• When I was still in school, the teacher gave us a questionnaire to answer with regards to our future after school. The asked from a given list to indicate what our priorities would be in our future work careers. Everybody had dutifulness as number 1 because they thought that's what the teacher would want to see. When I put enjoyment as number 1 they all laughed. Well, I cannot remember what the teacher said but I based this answer on my parents' work experiences. My father always came home complaining, my mother enjoyed her work because she always came home telling us stories about what happened at work. I think its a matter of choice. No matter what work you do or how mundane, choose to enjoy it. After having worked for 35 years I can say I did that most of the time. 😛😛😛😛😛😛😛😛😛😛

    Manie Verster
    South Africa

    I am happy because I choose to be happy.
    I just love my job!!!

  • Whenever it gets to the stage where it is, I'm off.  Life's too short to spend a third or more of it stewing doing makework jobs IMO.  80%+ of the population prefer stability and an easier life, and probably think I'm crackers, but I find an easy life a dull one

    I'm a DBA.
    I'm not paid to solve problems. I'm paid to prevent them.

  • Work is work. It's a just a job that enables me to do the other things I love to do like ride my motorcycles, go hiking, go camping, etc. After 25 years in the work force, and close to 20 of it in IT, I'm over it. I do my job to the best of my ability, I strive to learn more to become better but I do it for me not the organization. I have learned that pouring yourself into your job is a waste of energy. You end up short changing your family, yourself, and the employer doesn't appreciate it or care much past how it affects the bottomline. Cynical? Probably, but true.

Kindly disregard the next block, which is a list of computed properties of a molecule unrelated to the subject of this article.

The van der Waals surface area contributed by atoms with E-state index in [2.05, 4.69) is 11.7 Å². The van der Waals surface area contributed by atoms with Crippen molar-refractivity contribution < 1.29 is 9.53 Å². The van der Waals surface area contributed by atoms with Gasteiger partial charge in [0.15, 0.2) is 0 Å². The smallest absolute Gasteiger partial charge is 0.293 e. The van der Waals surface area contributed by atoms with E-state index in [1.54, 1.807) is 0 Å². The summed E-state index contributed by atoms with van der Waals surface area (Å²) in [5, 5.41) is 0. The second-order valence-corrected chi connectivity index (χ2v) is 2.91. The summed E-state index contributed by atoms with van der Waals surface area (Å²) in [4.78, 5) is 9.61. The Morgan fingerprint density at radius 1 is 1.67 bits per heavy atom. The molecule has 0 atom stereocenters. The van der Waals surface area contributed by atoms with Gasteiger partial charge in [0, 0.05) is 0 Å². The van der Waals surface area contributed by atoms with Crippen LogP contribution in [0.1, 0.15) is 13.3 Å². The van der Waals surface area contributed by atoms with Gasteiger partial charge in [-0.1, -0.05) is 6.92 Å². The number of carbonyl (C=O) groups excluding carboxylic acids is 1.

• I still can't believe that people pay me to do this stuff. If I weren't working, I would be programming for fun.

  • There is always some drudgery in *anything* you do, no matter how passionate you may be about doing it. Having said that, I will say I'm extremely lucky to have found my calling. Software development, to me, is the perfect profession. It's creative, every problem is unique, and after 40 years I still look forward to going to work. 🙂

    I'll say this to anyone considering any career. If you don't love it, live it, breathe it, dream about it, then perhaps you should reconsider. Too often people fall into something and think "eh, it pays the bills".

    That, in my opinion, is a tragedy. Be it computer related, person related, service related, or military, do what you love, throw yourself into it body and soul. Those who feel privileged to do what they do are among the happiest among us. Passion powers greatness, whether a private greatness or one acknowledged by the world.

    Don't let anyone else dictate your choice in this, no more than you would let someone else pick your spouse.

  • Jason Mirsky - Wednesday, March 29, 2017 11:33 PM

    Sage advice I gave to my nephew when he graduated high school :  Find something you really enjoy doing, get good at it, and find a way to make a living doing it.     ...

    Actually, I've often advised people not to do that. Sometimes it's not best to take something you do for enjoyment and make it something you do for necessity. It changes the whole dynamic. One may enjoy playing music, but it's a lot different when it becomes your job, your livelihood, and you HAVE to perform day after day, week after week. ... a source of enjoyment can become a burden.

    Having said that, however, I'm comfortable in my long term IT job. At 67 I feel no need to retire, having responsibilities, being in the middle of things helps keep me mentally on my toes. But then, off work, my pace is very different. I get my hands dirty building and off roading my Jeeps, or playing with photography. In those hours, my computer is primarily just a source of interaction with the world.


    -- FORTRAN manual for Xerox Computers --